• Section 1654 requires the Secretary of Defense to report to Congress and the President on the “military and nonmilitary options” for deterring cyber-attacks by foreign governments and terrorist organizations. Among the topics in the report would be an integrated priorities list for cyber-deterrence capabilities. This portion of the report could provide contractors with insight into DoD procurement priorities as the Department seeks to shore up its cybersecurity capabilities and defenses.

The Government’s concerns about cybersecurity are also on display in its Unified Agenda of Federal Regulatory and Deregulatory Actions, published on December 23, 2016. In it, DoD maintains cybersecurity as one of its six priorities and indicates an intent to continue to sharpen its regulatory requirements in this area, including further revisions to its final rule regarding participation in its Defense Industrial Base program. Although the exact parameters of the changes that DoD will make in the cybersecurity area remain to be seen, DoD’s significant emphasis on protecting its own systems should provide a warning to contractors about the importance that DoD and other Government agencies place on the protection of Government information – whether stored on Government or contractor systems.

[1] Notably, Rev. 1 of NIST SP 800-171 also indicated that the anticipated FAR clause that will apply to all federal contractors in protecting CUI (and presumably will impose NIST SP 800-171 safeguarding requirements Government-wide) will not be issued until 2017.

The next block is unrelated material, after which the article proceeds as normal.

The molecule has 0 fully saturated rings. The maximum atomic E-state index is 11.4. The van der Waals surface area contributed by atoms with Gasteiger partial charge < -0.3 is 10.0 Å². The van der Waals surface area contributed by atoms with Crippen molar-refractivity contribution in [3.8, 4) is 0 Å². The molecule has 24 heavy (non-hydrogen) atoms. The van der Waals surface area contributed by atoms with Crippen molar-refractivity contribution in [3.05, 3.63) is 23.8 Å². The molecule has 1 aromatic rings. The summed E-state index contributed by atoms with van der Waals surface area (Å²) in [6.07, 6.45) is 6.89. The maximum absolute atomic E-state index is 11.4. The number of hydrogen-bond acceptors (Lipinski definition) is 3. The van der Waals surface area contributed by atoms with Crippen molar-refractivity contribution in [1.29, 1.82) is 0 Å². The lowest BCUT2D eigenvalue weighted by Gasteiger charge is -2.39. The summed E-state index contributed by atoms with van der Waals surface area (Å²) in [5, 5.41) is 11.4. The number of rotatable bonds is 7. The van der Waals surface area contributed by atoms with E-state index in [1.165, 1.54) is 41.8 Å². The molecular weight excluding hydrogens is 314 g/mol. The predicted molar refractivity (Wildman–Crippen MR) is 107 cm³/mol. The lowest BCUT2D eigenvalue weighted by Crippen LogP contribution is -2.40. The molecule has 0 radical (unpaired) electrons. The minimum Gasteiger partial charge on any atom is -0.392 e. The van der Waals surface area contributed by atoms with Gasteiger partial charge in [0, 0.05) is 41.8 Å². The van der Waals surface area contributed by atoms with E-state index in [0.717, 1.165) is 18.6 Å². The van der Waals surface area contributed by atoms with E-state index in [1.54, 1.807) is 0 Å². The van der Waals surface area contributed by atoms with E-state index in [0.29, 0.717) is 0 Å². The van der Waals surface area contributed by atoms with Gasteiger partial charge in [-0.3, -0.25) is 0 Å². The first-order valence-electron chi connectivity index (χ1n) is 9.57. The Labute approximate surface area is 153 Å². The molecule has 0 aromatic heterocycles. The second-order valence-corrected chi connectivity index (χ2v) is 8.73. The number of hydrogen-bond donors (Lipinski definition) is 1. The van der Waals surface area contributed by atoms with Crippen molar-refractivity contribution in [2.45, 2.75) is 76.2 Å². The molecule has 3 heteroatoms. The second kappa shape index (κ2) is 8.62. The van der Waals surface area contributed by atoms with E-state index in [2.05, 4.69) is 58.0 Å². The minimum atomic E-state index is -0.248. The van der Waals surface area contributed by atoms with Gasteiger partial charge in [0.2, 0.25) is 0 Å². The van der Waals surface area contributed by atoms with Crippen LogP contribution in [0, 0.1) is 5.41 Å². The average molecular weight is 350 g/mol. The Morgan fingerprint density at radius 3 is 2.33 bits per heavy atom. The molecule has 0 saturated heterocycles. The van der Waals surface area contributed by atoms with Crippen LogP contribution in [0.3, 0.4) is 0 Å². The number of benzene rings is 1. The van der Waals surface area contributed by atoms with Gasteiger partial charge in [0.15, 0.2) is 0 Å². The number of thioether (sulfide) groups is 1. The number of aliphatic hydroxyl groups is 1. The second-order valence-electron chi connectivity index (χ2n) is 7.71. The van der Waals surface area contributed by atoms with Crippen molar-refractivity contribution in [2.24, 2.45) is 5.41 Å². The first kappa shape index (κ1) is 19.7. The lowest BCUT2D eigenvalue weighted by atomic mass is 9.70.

Email this postTweet this postLike this postShare this post on LinkedIn
Photo of Susan B. Cassidy Susan B. Cassidy

Ms. Cassidy represents clients in the defense, intelligence, and information technologies sectors.  She works with clients to navigate the complex rules and regulations that govern federal procurement and her practice includes both counseling and litigation components.  Ms. Cassidy conducts internal investigations for government…

Ms. Cassidy represents clients in the defense, intelligence, and information technologies sectors.  She works with clients to navigate the complex rules and regulations that govern federal procurement and her practice includes both counseling and litigation components.  Ms. Cassidy conducts internal investigations for government contractors and represents her clients before the Defense Contract Audit Agency (DCAA), Inspectors General (IG), and the Department of Justice with regard to those investigations.  From 2008 to 2012, Ms. Cassidy served as in-house counsel at Northrop Grumman Corporation, one of the world’s largest defense contractors, supporting both defense and intelligence programs. Previously, Ms. Cassidy held an in-house position with Motorola Inc., leading a team of lawyers supporting sales of commercial communications products and services to US government defense and civilian agencies. Prior to going in-house, Ms. Cassidy was a litigation and government contracts partner in an international law firm headquartered in Washington, DC.